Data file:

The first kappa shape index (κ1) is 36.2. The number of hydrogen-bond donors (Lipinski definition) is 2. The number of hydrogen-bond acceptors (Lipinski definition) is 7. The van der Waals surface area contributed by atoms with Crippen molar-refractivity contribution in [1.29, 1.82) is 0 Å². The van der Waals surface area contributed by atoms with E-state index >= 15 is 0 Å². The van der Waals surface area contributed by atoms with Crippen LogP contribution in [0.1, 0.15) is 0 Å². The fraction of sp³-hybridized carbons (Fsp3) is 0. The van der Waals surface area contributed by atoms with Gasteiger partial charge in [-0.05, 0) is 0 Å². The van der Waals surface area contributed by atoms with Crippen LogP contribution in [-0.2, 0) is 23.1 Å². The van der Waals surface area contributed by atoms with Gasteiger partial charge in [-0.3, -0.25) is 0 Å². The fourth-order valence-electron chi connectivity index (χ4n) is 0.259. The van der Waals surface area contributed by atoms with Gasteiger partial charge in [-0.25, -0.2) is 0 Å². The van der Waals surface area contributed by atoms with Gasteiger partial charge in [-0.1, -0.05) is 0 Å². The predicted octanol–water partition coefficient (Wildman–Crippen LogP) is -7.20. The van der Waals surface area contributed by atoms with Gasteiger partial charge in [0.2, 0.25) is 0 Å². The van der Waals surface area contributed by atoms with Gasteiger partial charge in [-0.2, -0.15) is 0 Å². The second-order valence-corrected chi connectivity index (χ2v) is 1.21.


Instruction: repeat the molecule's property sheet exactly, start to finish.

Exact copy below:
The first kappa shape index (κ1) is 36.2. The number of hydrogen-bond donors (Lipinski definition) is 2. The number of hydrogen-bond acceptors (Lipinski definition) is 7. The van der Waals surface area contributed by atoms with Crippen molar-refractivity contribution in [1.29, 1.82) is 0 Å². The van der Waals surface area contributed by atoms with E-state index >= 15 is 0 Å². The van der Waals surface area contributed by atoms with Crippen LogP contribution in [0.1, 0.15) is 0 Å². The fraction of sp³-hybridized carbons (Fsp3) is 0. The van der Waals surface area contributed by atoms with Gasteiger partial charge in [-0.05, 0) is 0 Å². The van der Waals surface area contributed by atoms with Crippen LogP contribution in [-0.2, 0) is 23.1 Å². The van der Waals surface area contributed by atoms with Gasteiger partial charge in [-0.3, -0.25) is 0 Å². The fourth-order valence-electron chi connectivity index (χ4n) is 0.259. The van der Waals surface area contributed by atoms with Gasteiger partial charge in [-0.25, -0.2) is 0 Å². The van der Waals surface area contributed by atoms with Gasteiger partial charge in [-0.1, -0.05) is 0 Å². The predicted octanol–water partition coefficient (Wildman–Crippen LogP) is -7.20. The van der Waals surface area contributed by atoms with Gasteiger partial charge in [0.2, 0.25) is 0 Å². The van der Waals surface area contributed by atoms with Gasteiger partial charge in [-0.2, -0.15) is 0 Å². The second-order valence-corrected chi connectivity index (χ2v) is 1.21.